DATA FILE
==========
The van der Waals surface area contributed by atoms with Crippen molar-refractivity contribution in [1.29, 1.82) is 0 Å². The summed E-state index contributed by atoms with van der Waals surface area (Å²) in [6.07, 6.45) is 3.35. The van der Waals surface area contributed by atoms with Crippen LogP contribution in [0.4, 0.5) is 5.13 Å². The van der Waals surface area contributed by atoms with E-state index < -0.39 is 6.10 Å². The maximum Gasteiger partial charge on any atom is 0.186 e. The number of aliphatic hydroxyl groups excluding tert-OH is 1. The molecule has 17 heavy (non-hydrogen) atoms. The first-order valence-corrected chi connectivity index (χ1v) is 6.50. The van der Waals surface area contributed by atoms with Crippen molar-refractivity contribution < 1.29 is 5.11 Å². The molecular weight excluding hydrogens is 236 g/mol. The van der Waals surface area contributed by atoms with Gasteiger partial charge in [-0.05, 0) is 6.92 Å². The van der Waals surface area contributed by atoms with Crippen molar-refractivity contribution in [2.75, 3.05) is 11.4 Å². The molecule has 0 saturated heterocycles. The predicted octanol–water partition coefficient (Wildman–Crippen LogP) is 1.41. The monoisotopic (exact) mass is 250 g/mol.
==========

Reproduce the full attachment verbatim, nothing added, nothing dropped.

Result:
The van der Waals surface area contributed by atoms with Crippen molar-refractivity contribution in [1.29, 1.82) is 0 Å². The summed E-state index contributed by atoms with van der Waals surface area (Å²) in [6.07, 6.45) is 3.35. The van der Waals surface area contributed by atoms with Crippen LogP contribution in [0.4, 0.5) is 5.13 Å². The van der Waals surface area contributed by atoms with E-state index < -0.39 is 6.10 Å². The maximum Gasteiger partial charge on any atom is 0.186 e. The number of aliphatic hydroxyl groups excluding tert-OH is 1. The molecule has 17 heavy (non-hydrogen) atoms. The first-order valence-corrected chi connectivity index (χ1v) is 6.50. The van der Waals surface area contributed by atoms with Crippen molar-refractivity contribution < 1.29 is 5.11 Å². The molecular weight excluding hydrogens is 236 g/mol. The van der Waals surface area contributed by atoms with Gasteiger partial charge in [-0.05, 0) is 6.92 Å². The van der Waals surface area contributed by atoms with Crippen molar-refractivity contribution in [2.75, 3.05) is 11.4 Å². The molecule has 0 saturated heterocycles. The predicted octanol–water partition coefficient (Wildman–Crippen LogP) is 1.41. The monoisotopic (exact) mass is 250 g/mol.